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LETTERS: Hypocrisy and double standards from Trudeau Liberals
Melissa Royle would describe herself as a bit of an argumentative kid growing up. It may not be altogether surprising, then, to see the St. John's native building a career in the law profession.
"In earnest, my desire to become a lawyer came from when I was studying political science," said Royle, who completed a bachelor's degree in the latter subject before graduating from the University of Toronto’s Faculty of Law.
Now an associate lawyer with Benson Buffett, specializing in civil and commercial litigation, Royle wears a few different hats in her day-to-day life. A political junkie who has been quite active for several years on the social media platform Twitter, she chairs Equal Voices Newfoundland and Labrador, a group dedicated to encouraging women to become involved in politics.
"It's pretty clear that in Newfoundland and Labrador and Canada-wide, there's a disproportionately low number of women running for elected politics," she said. "I think that having representation matters, for both policy reasons and for the actual outcomes, but also so that the populace can see themselves reflected in their elected officials. ... One of the things I like about Equal Voice is that it's a multi-partisan organization. I'm non-partisan — I've never been a member of a political party or worked for one, or anything like that. What I liked about this organization was it was a way to meet a lot of people interested in politics and advocate for a cause I believe in."
Beyond her work as a lawyer and involvement in politics, Royle is a co-host of the Rogers TV talk show "Out of the Fog."
1. What is your full name?
Melissa Ann Royle.
2. Where were you born?
3. Where do you live today?
Downtown St. John's.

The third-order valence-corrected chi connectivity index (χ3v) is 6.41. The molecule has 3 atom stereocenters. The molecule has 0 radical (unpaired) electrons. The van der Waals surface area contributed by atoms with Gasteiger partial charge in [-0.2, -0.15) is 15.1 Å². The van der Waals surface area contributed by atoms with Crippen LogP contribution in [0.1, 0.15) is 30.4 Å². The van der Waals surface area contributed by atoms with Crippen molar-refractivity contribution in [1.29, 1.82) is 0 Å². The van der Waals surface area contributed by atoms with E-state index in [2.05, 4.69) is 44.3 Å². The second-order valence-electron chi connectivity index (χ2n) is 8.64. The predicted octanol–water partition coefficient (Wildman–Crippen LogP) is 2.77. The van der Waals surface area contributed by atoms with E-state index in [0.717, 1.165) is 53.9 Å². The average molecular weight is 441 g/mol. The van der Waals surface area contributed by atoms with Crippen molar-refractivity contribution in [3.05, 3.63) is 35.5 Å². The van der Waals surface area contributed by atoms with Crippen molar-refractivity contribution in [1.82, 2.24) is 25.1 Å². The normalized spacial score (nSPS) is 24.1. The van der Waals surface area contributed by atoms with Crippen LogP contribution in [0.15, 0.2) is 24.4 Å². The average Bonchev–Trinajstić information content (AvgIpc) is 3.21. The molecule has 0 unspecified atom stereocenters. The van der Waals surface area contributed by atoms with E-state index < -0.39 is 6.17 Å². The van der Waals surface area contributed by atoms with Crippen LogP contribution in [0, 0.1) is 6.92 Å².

4. What is your favourite place in the world?
Trinity. We have a little spot there where we try to spend some weekends in the summers. It's just such a beautiful community with so much history and a really great sense of community. I think it strikes the right balance of a peaceful getaway from the city, but there's also lots to do. You can relax or you can hike or go to the theatre or meet up with the people that are inevitably coming through town.
5. Who do you follow on social media?
I would say mostly politicians and journalists, or anybody poking fun at either of those two.
6. What would people be surprised to learn about you?
I'm scared of dogs. I think I had a couple of bad experiences when I was very little, and I think dogs are smart enough that they can sense that you're scared of them, so they try really hard to then win you over, but sometimes that can make you more scared. But I'm working on it. Some of my friends have really good dogs that I try to spend a bit of time around, so I'm a lot better than I was.
I had a hamster (as a child) named Webster Vanna. Webster because I wanted to be smart, so I read words in the dictionary, and Vanna because it would spin its wheel.
7. What has been your favourite year and why?
I would say 2019. Why? I would say I had some fulfilling successes professionally, and I got married in August. Obviously, I knew how much I loved my now-husband (comedic Newfoundland actor Mark Critch). That's why I agreed to marry him. But planning a fairly big wedding in rural Newfoundland really reminds you of how much you love your family and your friends and how much they're there for you at the big moments in your life.
8. What is the hardest thing you’ve ever done?
I would say I had some really difficult legal files where you wish you could fix deeper problems happening in your client's life. When you're arguing for them in litigation, you truly believe that they've been wronged, but there's evidentiary issues, there's recoverability issues.
9. Can you describe one experience that changed your life?